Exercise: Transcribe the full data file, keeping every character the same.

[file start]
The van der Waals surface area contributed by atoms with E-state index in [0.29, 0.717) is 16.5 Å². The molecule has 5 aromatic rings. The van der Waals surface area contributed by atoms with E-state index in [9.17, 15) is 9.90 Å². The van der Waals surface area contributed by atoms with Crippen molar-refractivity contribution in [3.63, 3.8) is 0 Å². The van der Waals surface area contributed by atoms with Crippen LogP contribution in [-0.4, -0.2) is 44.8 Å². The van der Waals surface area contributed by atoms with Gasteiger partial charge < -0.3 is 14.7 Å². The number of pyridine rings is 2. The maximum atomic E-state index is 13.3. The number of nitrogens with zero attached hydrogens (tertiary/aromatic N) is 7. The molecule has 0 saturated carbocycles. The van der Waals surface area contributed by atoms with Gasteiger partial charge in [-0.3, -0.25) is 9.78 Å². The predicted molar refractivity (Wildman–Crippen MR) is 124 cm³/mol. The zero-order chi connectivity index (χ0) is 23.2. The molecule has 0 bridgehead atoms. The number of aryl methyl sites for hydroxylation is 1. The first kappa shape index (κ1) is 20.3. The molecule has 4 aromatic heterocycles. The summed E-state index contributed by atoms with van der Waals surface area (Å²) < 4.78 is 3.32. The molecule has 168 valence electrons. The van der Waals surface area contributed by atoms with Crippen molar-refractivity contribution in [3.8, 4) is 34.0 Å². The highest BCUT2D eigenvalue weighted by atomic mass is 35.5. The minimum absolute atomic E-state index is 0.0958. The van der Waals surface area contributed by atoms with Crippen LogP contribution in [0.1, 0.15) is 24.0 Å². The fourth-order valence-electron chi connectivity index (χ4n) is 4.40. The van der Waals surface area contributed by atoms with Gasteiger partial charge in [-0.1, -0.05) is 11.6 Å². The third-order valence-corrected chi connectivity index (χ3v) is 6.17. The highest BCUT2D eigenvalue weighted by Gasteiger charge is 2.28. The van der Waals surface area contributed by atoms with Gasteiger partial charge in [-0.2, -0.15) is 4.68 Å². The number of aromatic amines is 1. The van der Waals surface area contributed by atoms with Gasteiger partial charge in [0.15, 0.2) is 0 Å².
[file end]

The van der Waals surface area contributed by atoms with E-state index in [0.29, 0.717) is 16.5 Å². The molecule has 5 aromatic rings. The van der Waals surface area contributed by atoms with E-state index in [9.17, 15) is 9.90 Å². The van der Waals surface area contributed by atoms with Crippen molar-refractivity contribution in [3.63, 3.8) is 0 Å². The van der Waals surface area contributed by atoms with Crippen LogP contribution in [-0.4, -0.2) is 44.8 Å². The van der Waals surface area contributed by atoms with Gasteiger partial charge < -0.3 is 14.7 Å². The number of pyridine rings is 2. The maximum atomic E-state index is 13.3. The number of nitrogens with zero attached hydrogens (tertiary/aromatic N) is 7. The molecule has 0 saturated carbocycles. The van der Waals surface area contributed by atoms with Gasteiger partial charge in [-0.3, -0.25) is 9.78 Å². The predicted molar refractivity (Wildman–Crippen MR) is 124 cm³/mol. The zero-order chi connectivity index (χ0) is 23.2. The molecule has 0 bridgehead atoms. The number of aryl methyl sites for hydroxylation is 1. The first kappa shape index (κ1) is 20.3. The molecule has 4 aromatic heterocycles. The summed E-state index contributed by atoms with van der Waals surface area (Å²) < 4.78 is 3.32. The molecule has 168 valence electrons. The van der Waals surface area contributed by atoms with Crippen molar-refractivity contribution in [3.8, 4) is 34.0 Å². The highest BCUT2D eigenvalue weighted by atomic mass is 35.5. The minimum absolute atomic E-state index is 0.0958. The van der Waals surface area contributed by atoms with Crippen LogP contribution in [0.1, 0.15) is 24.0 Å². The fourth-order valence-electron chi connectivity index (χ4n) is 4.40. The van der Waals surface area contributed by atoms with Gasteiger partial charge in [-0.1, -0.05) is 11.6 Å². The third-order valence-corrected chi connectivity index (χ3v) is 6.17. The highest BCUT2D eigenvalue weighted by Gasteiger charge is 2.28. The van der Waals surface area contributed by atoms with Gasteiger partial charge in [-0.2, -0.15) is 4.68 Å². The number of aromatic amines is 1. The van der Waals surface area contributed by atoms with Gasteiger partial charge in [0.15, 0.2) is 0 Å².